Dominique Strauss-Kahn IMF Kings College INET Steve Clemons.jpgAt the inaugural meeting of the Institute for New Economic Thinking, co-founded by George Soros, held at King’s College in Cambridge, England where John Maynard Keynes used to reign, Dominique Strauss-Kahn spoke as one of the keynote speakers. As his remarks began, anti-IMF protesters had broken into the hall and hung a banner over the stage in front of two hundred or so surprised economic thinkers and writers. I was in the second row and snapped the picture at the side which I quickly fed to Arianna Huffington who in turn had it up as the lead on Huffington Post in about three minutes.
What followed was magnificent. Strauss-Kahn showed no fear at all of these protesters whom he engaged in discussion. He asked them to make clear their concerns — to use his stage to articulate their core fears and demands and make this time that they had taken count. Unfortunately, the folks hanging the banner were not those most intellectually in tune with the protest and they ran off after he asked them to speak. I had communication with the protest leaders later and have no doubt that they would have done well in responding to Strauss-Kahn, but the key then is that he actually did think they should be heard and that the elite who had assembled in Keynes’ former halls should not forget the voices of those worried about the impact of global economic policy making. It was a powerful moment, deftly managed by Strauss-Kahn.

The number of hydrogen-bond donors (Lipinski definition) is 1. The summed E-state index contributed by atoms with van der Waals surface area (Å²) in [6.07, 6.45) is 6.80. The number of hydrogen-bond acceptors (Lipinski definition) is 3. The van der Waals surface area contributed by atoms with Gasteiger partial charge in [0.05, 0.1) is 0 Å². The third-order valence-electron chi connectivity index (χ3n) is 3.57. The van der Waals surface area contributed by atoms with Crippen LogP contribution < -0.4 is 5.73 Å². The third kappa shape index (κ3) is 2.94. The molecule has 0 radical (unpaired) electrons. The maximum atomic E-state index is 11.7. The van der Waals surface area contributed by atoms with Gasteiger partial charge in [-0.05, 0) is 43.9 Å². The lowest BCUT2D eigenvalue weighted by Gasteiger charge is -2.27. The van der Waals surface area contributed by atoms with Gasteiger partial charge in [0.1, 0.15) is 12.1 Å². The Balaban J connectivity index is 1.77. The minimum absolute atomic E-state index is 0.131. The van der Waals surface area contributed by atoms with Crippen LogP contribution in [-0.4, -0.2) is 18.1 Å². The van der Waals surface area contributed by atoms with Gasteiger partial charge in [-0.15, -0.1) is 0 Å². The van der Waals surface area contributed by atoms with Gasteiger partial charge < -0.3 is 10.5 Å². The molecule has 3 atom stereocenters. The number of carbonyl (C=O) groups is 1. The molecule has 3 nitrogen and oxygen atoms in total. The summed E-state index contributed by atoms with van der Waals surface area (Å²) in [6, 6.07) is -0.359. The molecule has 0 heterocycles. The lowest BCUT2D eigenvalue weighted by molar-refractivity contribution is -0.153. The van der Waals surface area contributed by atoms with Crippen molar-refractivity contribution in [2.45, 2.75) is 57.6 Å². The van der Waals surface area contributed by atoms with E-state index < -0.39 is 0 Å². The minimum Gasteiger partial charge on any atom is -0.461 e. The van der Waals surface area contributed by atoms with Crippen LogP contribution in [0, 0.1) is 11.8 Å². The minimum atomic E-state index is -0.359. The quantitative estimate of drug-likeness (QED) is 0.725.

Strauss-Kahn’s latest IMF patient has been Greece, helping it to work through its debt nightmares. Virtually everyone gives the IMF Director high marks for his ability to keep in mind human faces when sorting through and dealing with the tough disciplines wrought by globalization.
I know nothing of Strauss-Kahn’s rumored aggressiveness towards women and think that President Nicolas Sarkozy is right that he should be presumed innocent until the charges against him for sexual battery are sorted out. Nouriel Roubini has publicly speculated that it can’t be discounted that this may be some sort of a set up. I won’t speculate one way or another as I think at the time of this writing, none of us know the truth of what did or didn’t happen.
What is clear is that Strauss-Kahn who is one of the few major economic gladiators in the world to defend the rights and privileges of people is human himself. We sometimes forget that.
If his political career is cut short by the revelations that he assaulted a woman in New York’s Hotel Sofitel, that would be a true loss for France and the world in my view — not necessarily because his faults should be overlooked. They shouldn’t. But because his defining role in globalization — the meaning of Strauss-Kahn — is vital to a world that is still trying to sort out what form of capitalism it can live with.
— Steve Clemons

Comments

44 comments on “The Meaning of Strauss-Kahn

  1. A Tango says:

    This was reported on Financial Times, “Bric nations blow to Lagarde

    Reply

  2. Martha Nakajima says: